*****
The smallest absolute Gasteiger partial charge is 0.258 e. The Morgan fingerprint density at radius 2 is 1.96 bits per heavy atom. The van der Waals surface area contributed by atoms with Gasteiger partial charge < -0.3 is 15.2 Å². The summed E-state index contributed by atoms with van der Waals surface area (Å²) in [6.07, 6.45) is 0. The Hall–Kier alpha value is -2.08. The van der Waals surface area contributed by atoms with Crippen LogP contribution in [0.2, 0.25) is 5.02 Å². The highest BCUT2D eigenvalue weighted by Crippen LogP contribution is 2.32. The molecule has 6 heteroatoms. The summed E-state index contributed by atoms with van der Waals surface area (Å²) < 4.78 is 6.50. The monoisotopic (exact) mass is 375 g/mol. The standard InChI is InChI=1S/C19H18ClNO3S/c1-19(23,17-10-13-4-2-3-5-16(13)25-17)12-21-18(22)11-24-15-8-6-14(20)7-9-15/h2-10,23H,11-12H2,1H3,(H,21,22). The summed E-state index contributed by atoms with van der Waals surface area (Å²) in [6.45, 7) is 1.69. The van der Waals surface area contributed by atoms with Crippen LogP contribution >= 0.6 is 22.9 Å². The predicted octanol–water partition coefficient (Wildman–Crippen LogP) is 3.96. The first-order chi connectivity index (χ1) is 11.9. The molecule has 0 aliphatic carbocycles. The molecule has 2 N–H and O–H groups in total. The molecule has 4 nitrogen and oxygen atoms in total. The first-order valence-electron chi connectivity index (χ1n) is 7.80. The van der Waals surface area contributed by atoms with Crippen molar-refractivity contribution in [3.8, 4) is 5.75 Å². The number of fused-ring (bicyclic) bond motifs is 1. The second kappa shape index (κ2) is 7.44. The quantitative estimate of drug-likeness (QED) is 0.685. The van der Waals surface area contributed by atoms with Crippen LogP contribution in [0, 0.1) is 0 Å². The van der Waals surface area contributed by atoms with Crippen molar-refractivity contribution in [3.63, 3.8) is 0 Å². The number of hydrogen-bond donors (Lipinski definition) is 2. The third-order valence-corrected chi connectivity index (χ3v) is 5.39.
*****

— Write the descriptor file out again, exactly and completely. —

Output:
The smallest absolute Gasteiger partial charge is 0.258 e. The Morgan fingerprint density at radius 2 is 1.96 bits per heavy atom. The van der Waals surface area contributed by atoms with Gasteiger partial charge < -0.3 is 15.2 Å². The summed E-state index contributed by atoms with van der Waals surface area (Å²) in [6.07, 6.45) is 0. The Hall–Kier alpha value is -2.08. The van der Waals surface area contributed by atoms with Crippen LogP contribution in [0.2, 0.25) is 5.02 Å². The highest BCUT2D eigenvalue weighted by Crippen LogP contribution is 2.32. The molecule has 6 heteroatoms. The summed E-state index contributed by atoms with van der Waals surface area (Å²) < 4.78 is 6.50. The monoisotopic (exact) mass is 375 g/mol. The standard InChI is InChI=1S/C19H18ClNO3S/c1-19(23,17-10-13-4-2-3-5-16(13)25-17)12-21-18(22)11-24-15-8-6-14(20)7-9-15/h2-10,23H,11-12H2,1H3,(H,21,22). The summed E-state index contributed by atoms with van der Waals surface area (Å²) in [6.45, 7) is 1.69. The van der Waals surface area contributed by atoms with Crippen LogP contribution >= 0.6 is 22.9 Å². The predicted octanol–water partition coefficient (Wildman–Crippen LogP) is 3.96. The first-order chi connectivity index (χ1) is 11.9. The molecule has 0 aliphatic carbocycles. The molecule has 2 N–H and O–H groups in total. The molecule has 4 nitrogen and oxygen atoms in total. The first-order valence-electron chi connectivity index (χ1n) is 7.80. The van der Waals surface area contributed by atoms with Crippen molar-refractivity contribution in [3.8, 4) is 5.75 Å². The number of fused-ring (bicyclic) bond motifs is 1. The second kappa shape index (κ2) is 7.44. The quantitative estimate of drug-likeness (QED) is 0.685. The van der Waals surface area contributed by atoms with Crippen LogP contribution in [0, 0.1) is 0 Å². The van der Waals surface area contributed by atoms with Crippen molar-refractivity contribution in [3.63, 3.8) is 0 Å². The number of hydrogen-bond donors (Lipinski definition) is 2. The third-order valence-corrected chi connectivity index (χ3v) is 5.39.